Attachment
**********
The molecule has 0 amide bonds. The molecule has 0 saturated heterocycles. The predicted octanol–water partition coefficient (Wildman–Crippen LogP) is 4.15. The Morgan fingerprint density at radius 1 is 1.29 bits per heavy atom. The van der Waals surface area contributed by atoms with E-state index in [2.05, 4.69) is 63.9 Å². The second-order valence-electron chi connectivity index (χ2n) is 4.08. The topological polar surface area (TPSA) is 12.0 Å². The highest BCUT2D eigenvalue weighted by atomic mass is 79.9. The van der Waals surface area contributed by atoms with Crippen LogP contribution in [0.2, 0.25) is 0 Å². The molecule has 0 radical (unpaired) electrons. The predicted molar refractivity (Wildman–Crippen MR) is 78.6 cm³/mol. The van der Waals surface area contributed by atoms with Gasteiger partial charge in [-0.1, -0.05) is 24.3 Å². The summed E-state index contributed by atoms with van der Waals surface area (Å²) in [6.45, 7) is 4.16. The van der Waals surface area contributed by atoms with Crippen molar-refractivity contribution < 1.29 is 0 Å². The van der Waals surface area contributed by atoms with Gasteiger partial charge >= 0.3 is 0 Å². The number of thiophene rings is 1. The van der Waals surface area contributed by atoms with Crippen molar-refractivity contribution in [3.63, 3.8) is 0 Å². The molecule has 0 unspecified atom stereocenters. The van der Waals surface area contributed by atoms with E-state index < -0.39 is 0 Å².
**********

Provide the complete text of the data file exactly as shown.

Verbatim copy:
The molecule has 0 amide bonds. The molecule has 0 saturated heterocycles. The predicted octanol–water partition coefficient (Wildman–Crippen LogP) is 4.15. The Morgan fingerprint density at radius 1 is 1.29 bits per heavy atom. The van der Waals surface area contributed by atoms with E-state index in [2.05, 4.69) is 63.9 Å². The second-order valence-electron chi connectivity index (χ2n) is 4.08. The topological polar surface area (TPSA) is 12.0 Å². The highest BCUT2D eigenvalue weighted by atomic mass is 79.9. The van der Waals surface area contributed by atoms with Crippen LogP contribution in [0.2, 0.25) is 0 Å². The molecule has 0 radical (unpaired) electrons. The predicted molar refractivity (Wildman–Crippen MR) is 78.6 cm³/mol. The van der Waals surface area contributed by atoms with Gasteiger partial charge in [-0.1, -0.05) is 24.3 Å². The summed E-state index contributed by atoms with van der Waals surface area (Å²) in [6.45, 7) is 4.16. The van der Waals surface area contributed by atoms with Crippen molar-refractivity contribution < 1.29 is 0 Å². The van der Waals surface area contributed by atoms with Gasteiger partial charge >= 0.3 is 0 Å². The number of thiophene rings is 1. The van der Waals surface area contributed by atoms with Crippen molar-refractivity contribution in [3.63, 3.8) is 0 Å². The molecule has 0 unspecified atom stereocenters. The van der Waals surface area contributed by atoms with E-state index < -0.39 is 0 Å².